Everyone from designers to stylist to patients themselves recognizes eye wear as a fashion accessory. An eyeglass frame is first and foremost to hold the lenses you need to see. If you have a mild to moderate prescription there is a huge choice of styling available. The stronger the prescription the more one needs to consider how the prescriptions impacts the final look. Below are a few of the frame brands that we carry.




Glass Lenses
Glass is the hardest lens material and offers the best protection against scratches. But glass lenses can shatter more easily than plastic lenses, are twice as heavy as plastic lenses, and don’t provide as much protection from the sun’s harmful ultraviolet (UV) rays.  Unless your main concern is scratch protection (and you don’t mind wearing heavy glasses that might slide down your nose frequently) heavy, your better choice in a lens material for your eyeglasses is anything but glass.

CR-39 Plastic
For many years, CR-39 plastic has been the standard lens material for eyeglasses. (The “CR-39” is the name given to the resin formulation by the original manufacturer.) CR-39 plastic lenses are half the weight of glass lenses, have better ultraviolet (UV) light protection, are less prone to shattering, and can be tinted more easily. And with an added scratch-resistant coating, they are nearly as resistant to scratches as glass lenses. CR-39 plastic lenses are about the same thickness as glass lenses.

Polycarbonate Lenses
Polycarbonate lenses are made of a type of plastic that is more impact-resistant than standard plastic lenses. Polycarbonate lenses are also much thinner and lighter in weight. Polycarbonate lenses also have built-in ultraviolet protection. Because of these properties, it has been the lens material of choice for children’s lenses, sport lenses and safety lenses. However, some people complain that polycarbonate lenses fail to give them the crispest, clearest vision.

Trivex Lenses
Trivex is a new material that is similar to polycarbonate lenses but with higher quality optics, and thus provides clearer vision. Trivex is lighter in weight than standard plastic and is about the same thickness as polycarbonate. Trivex is a more rigid material, making it a better selection for rimless or drill mount frames. Trivex is just as impact resistant as polycarbonate and may also be prescribed for children’s lenses, sport lenses and safety lenses. Trivex is also more tintable compared to a Polycarbonate lens. Trivex has 100% UV protection.

Refer to www.hoyavision.com for more information about HOYA’s Trivex lens called the Phoenix.

Hi-Index Lenses
Hi-index lenses are made of a special plastic material that refracts light in a different way than regular plastic lenses. With hi-index lenses, vision can be corrected with less material, making the lens much thinner. Plastics are graded in numbers, such as 1.50 or 1.67. The higher the number, the thinner the lens. Because they are thinner, hi-index lenses are also lighter, making them more comfortable to wear. This is important to patients with high prescriptions, as their glasses can be made more cosmetically attractive and appealing.

Anti-reflective Coatings
Anti-reflective coating is applied to eyeglass lenses to reduce the amount of internal and external reflections on a lens. This increases the amount of light transmitted through the lens, which improves quality of vision. Anti-reflective coating also decreases unwanted glare and halos at nighttime. It also makes the lenses appear somewhat invisible and very thin. While everyone could benefit from an anti-reflective coating, it is especially beneficial for people with high prescriptions, people who have a decrease in vision at night, and professions in which cosmetic appearance is important.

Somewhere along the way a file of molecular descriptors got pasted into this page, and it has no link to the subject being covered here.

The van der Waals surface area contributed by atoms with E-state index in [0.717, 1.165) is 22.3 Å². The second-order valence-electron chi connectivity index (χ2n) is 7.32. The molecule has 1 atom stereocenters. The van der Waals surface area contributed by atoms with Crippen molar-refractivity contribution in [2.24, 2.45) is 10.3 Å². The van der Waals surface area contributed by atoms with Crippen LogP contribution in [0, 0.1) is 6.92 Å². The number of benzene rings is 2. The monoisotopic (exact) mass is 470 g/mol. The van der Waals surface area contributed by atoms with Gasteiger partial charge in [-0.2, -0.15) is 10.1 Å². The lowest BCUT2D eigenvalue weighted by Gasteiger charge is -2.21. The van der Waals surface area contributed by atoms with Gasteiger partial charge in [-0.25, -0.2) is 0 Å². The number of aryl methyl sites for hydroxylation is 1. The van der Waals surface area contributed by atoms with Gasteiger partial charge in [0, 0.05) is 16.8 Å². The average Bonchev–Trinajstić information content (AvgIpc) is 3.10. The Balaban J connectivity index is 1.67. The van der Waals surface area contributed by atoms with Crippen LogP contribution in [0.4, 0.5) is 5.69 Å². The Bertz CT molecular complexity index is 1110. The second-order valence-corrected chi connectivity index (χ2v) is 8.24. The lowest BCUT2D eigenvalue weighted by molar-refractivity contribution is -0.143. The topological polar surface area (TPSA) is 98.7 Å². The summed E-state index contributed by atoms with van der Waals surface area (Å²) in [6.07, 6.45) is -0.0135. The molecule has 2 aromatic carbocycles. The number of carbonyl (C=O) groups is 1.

Scratch-Resistant Coatings
Scratch-resistant coatings are applied to the front and back of lenses in the manufacturing process. Although it is important to realize that no lens is scratch-proof, this special coating does make lenses harder to scratch when dropped or rubbed against a hard surface.

Ultraviolet Treatments
Ultraviolet treatment is applied to lenses to protect against harmful UV sunrays that can accelerate the development of cataracts and macular degeneration. It is extremely important to protect eyes from the damaging effects of the sun. UV treatment is easy to apply to lenses and is often included with the purchase of eyeglasses.

Polarized Lenses
Polarized lenses are usually used to make sunglasses. They are available most commonly in grey or brown tint but many other colors are available. Vertically polarized lenses decrease bright glare and reflections by blocking horizontal polarized reflected light. Polarized lenses have been used by fishermen for years to better deal with bright light being reflected off water and to see deeper into the water.

Photochromatic Lenses (Transitions)
Photochromatic lenses have a special chemical coating that makes them change to a dark tint in the sunlight and turn clear indoors. Photochromatic lenses are great for people who do not wish to carry a separate pair of prescription sunglasses and an excellent option for children.  It is important to recognize that these lenses do not darken as well while driving a car. The windshield prevents most of the UV light from reaching the lens.

Check out www.transitions.com for more information on the different types of Transitions lenses.